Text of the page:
The firm, primarily known as a provider of hardware for phone companies and Internet service providers (ISPs), has nevertheless made a concerted effort to crack the corporate networking market dominated by rival Cisco Systems, as well as 3Com and Cabletron Systems, among others.
CEO Richard McGinn's candid comment today is significant as Lucent has periodically bought data networking companies to complete its enterprise portfolio. Those acquisitions, however--among them Prominet and Xedia--haven't yet paid the dividends Lucent expected.
"We are an afterthought in enterprise data," McGinn told a throng of reporters at the company's annual press day, noting that the company collects only a "few hundred million dollars" from its business.
Enterprise networking involves equipment that allows corporations to connect PCs and server systems together to communicate. The enterprise corporate niche has increasingly fallen under the shadow of the Net as firms alter strategies--and equipment purchases--to create internal networks based on Net technology.
Analysts say the firm hasn't put much effort in the corporate market. Lucent could suffer as many other firms have already staked a claim in the space, they add.
"I haven't seen anything innovative out of Lucent for years. They don't see the enterprise as being strategic," Camden & Associates analyst Alan Zeichick said. "How much value can they add with 3Com, Cisco and Nortel in that space?"
Lucent's enterprise unit includes its corporate networking equipment, low-end "PBX" phone switches, wiring systems and a variety of networking software. While the software segment is booming, according to the company, the PBX business and wiring systems business are slow.
Yet Bill O'Shea, chief executive of the company's enterprise networks business, said the firm is making "very good progress" in positioning itself for the future. He said the group plans to repackage its enterprise hardware and software as "bundles" to move away from selling single products.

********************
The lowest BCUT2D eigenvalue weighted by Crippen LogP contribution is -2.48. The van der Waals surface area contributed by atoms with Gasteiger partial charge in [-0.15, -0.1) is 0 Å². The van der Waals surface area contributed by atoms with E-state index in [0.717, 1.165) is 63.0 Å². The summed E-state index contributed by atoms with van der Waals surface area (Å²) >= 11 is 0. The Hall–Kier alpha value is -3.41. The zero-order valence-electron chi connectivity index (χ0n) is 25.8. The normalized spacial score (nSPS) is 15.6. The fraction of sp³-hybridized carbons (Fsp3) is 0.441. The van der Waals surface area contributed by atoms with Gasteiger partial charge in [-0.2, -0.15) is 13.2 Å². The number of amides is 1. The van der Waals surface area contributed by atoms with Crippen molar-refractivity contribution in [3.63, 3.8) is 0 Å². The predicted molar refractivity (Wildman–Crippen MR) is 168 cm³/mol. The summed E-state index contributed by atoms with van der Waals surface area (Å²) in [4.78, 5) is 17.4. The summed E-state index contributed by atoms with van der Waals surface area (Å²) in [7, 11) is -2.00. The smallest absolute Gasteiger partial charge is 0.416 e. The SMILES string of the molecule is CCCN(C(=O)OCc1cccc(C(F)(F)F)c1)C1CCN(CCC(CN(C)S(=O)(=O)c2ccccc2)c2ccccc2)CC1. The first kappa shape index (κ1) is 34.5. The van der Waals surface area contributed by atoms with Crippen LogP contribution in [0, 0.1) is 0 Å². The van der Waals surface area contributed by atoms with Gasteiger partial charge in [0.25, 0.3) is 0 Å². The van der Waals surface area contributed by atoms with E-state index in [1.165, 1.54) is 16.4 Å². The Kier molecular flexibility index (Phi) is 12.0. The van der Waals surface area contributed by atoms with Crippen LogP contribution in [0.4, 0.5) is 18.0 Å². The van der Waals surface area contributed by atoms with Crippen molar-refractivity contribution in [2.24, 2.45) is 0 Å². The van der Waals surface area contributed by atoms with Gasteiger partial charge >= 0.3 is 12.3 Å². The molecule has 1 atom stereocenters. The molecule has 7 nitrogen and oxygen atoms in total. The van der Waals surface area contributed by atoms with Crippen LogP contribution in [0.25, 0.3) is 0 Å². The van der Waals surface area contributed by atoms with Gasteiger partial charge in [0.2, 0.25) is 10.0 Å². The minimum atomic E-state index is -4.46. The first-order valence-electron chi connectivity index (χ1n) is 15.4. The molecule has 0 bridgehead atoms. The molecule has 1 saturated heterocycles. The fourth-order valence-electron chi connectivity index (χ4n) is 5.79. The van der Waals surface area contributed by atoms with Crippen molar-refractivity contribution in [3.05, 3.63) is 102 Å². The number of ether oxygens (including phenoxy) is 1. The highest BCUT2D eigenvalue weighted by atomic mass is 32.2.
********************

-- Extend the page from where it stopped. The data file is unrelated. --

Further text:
"Part of the challenge in the enterprise business is the number of moving parts," O'Shea said.
But McGinn said the firm will not consider buying more networking companies to catch up in the market; rather the firm will look toward going where the technology is heading and focus on how it can be the leader going forward.
"We're looking at where the business is going in the future; we are not trying to out-Cisco Cisco," McGinn said.
Though Lucent trails Cisco in corporate networking, the company has a wide lead in providing fiber-optic based equipment for service providers, considered one of the hottest markets in the industry. Lucent's service provider business accounted for $24 billion in revenue for its latest fiscal year.
By looking ahead, McGinn said Lucent could rely on its large stable of ISP customers which, he said, will play a more important role as technology providers and custodians of future corporate networks.
Separately, Lucent executives said the firm is in the process of selling its sales group that markets communications services to small businesses. It canceled plans to sell the division earlier this year, but another prospective buyer has come to the fore, according to McGinn.